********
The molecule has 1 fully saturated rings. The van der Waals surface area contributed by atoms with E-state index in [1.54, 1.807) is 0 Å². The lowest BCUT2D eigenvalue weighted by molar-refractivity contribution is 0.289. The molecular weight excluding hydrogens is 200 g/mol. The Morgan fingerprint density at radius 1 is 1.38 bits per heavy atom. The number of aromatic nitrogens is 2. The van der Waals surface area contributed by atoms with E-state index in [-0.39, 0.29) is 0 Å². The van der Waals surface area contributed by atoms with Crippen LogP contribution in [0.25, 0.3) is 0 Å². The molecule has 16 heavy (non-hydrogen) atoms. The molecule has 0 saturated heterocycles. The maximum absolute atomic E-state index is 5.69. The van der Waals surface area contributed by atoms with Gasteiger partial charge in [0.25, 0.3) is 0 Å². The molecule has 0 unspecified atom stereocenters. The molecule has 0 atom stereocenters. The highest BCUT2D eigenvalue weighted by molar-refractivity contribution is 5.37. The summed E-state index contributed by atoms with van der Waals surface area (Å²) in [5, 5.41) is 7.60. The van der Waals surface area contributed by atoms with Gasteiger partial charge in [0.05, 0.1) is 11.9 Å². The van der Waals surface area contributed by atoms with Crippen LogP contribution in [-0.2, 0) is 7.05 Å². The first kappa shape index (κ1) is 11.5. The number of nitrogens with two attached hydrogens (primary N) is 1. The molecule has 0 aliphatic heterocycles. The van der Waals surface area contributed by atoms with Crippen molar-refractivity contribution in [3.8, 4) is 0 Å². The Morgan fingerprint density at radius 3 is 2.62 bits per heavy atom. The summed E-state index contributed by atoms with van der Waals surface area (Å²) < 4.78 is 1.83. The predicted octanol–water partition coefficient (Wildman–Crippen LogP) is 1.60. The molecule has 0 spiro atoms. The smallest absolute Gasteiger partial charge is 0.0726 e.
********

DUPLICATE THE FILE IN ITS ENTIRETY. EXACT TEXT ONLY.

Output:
The molecule has 1 fully saturated rings. The van der Waals surface area contributed by atoms with E-state index in [1.54, 1.807) is 0 Å². The lowest BCUT2D eigenvalue weighted by molar-refractivity contribution is 0.289. The molecular weight excluding hydrogens is 200 g/mol. The Morgan fingerprint density at radius 1 is 1.38 bits per heavy atom. The number of aromatic nitrogens is 2. The van der Waals surface area contributed by atoms with E-state index in [-0.39, 0.29) is 0 Å². The van der Waals surface area contributed by atoms with Crippen LogP contribution in [0.25, 0.3) is 0 Å². The molecule has 16 heavy (non-hydrogen) atoms. The molecule has 0 saturated heterocycles. The maximum absolute atomic E-state index is 5.69. The van der Waals surface area contributed by atoms with Gasteiger partial charge in [0.25, 0.3) is 0 Å². The molecule has 0 unspecified atom stereocenters. The molecule has 0 atom stereocenters. The highest BCUT2D eigenvalue weighted by molar-refractivity contribution is 5.37. The summed E-state index contributed by atoms with van der Waals surface area (Å²) in [5, 5.41) is 7.60. The van der Waals surface area contributed by atoms with Gasteiger partial charge in [0.05, 0.1) is 11.9 Å². The van der Waals surface area contributed by atoms with Crippen LogP contribution in [-0.2, 0) is 7.05 Å². The first kappa shape index (κ1) is 11.5. The number of nitrogens with two attached hydrogens (primary N) is 1. The molecule has 0 aliphatic heterocycles. The van der Waals surface area contributed by atoms with Crippen molar-refractivity contribution in [3.8, 4) is 0 Å². The Morgan fingerprint density at radius 3 is 2.62 bits per heavy atom. The summed E-state index contributed by atoms with van der Waals surface area (Å²) < 4.78 is 1.83. The predicted octanol–water partition coefficient (Wildman–Crippen LogP) is 1.60. The molecule has 0 spiro atoms. The smallest absolute Gasteiger partial charge is 0.0726 e.